The sandstorm sweeping northern China has aroused the concern of many foreigners living in the city, who are appealing for better international cooperation to deal with the sand.
"This is the most severe sandstorm I have ever seen in China. As far as I know, the situation was even worse decades ago. The sandstorms coming from Siberia and Mongolia can even affect North America," said Bruce J.Eichman, Chinese manager of Raytheon International Inc..
He said joint efforts should be taken to transform desert areas and plant trees in order to minimize the effects of sandstorms.
"I was a bit excited when I first saw the sandstorm here, but when I crossed the road, I felt the strength of wind. A shallow sand covered the car when I walked near. Maybe I should wear a mask next time I go out," said Phan Mau Tien, general manager of Vietnam Airlines Beijing office.
He said a sandstorm warning system should be set up to remind citizens of necessary precautions.
"The sandstorm in 2000 impressed me," said Mario Alzugaray Rodriguez, second secretary of Cuban Embassy in China.
"I heard some southern Chinese provinces were also affected by the sandstorm. At the moment, I try to stay in the office, avoiding outdoor activities," said Mario.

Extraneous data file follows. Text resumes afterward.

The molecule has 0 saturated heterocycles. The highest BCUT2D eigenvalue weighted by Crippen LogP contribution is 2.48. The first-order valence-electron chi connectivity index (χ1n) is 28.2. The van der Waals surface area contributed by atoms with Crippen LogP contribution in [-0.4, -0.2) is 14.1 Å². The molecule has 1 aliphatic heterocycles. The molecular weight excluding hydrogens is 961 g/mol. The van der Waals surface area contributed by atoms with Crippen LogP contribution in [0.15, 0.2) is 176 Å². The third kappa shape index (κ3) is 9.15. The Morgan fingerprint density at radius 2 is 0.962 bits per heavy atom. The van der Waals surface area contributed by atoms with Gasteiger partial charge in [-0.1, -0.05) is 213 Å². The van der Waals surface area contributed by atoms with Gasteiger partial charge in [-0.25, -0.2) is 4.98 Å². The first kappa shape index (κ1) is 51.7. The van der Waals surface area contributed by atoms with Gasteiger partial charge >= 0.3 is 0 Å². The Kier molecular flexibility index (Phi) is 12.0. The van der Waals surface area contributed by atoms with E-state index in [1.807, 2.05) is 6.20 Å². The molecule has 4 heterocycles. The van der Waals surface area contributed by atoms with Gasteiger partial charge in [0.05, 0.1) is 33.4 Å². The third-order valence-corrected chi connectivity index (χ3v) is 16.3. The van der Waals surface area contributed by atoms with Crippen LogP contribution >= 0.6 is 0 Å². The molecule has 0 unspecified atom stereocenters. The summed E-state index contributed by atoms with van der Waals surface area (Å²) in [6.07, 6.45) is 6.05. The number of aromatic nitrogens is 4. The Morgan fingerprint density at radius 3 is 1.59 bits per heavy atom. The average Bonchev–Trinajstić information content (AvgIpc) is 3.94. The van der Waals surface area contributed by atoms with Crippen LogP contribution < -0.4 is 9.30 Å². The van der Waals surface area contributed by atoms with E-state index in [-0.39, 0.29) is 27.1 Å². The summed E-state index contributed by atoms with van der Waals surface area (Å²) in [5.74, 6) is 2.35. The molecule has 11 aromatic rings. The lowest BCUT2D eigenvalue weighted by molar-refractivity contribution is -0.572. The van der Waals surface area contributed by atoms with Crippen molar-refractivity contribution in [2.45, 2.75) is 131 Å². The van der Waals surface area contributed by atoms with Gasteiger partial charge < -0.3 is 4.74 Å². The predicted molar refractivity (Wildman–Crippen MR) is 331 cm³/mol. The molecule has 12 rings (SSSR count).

The worsening environment was a common international issue, said Isabel Ramallo, press and information officer for the delegation of the European Commission of the European Union (EU) in China.
She said the EU was willing to tackle the issue together with China.
In recent years, foreign companies such as Volkswagen have planted trees in the suburbs of Beijing, hoping to create a much greener city. Those foreign residents show the same concern for the environment as local Beijing people.
"Harsh reality tells us that economic development cannot be based on the sacrifice of environment. On the contrary, economic growth should provide material support for the environment," said Richard Liu, chief representative of the Canadian Tourism Commission in China. Enditem
(Xinhua News Agency March 20, 2002)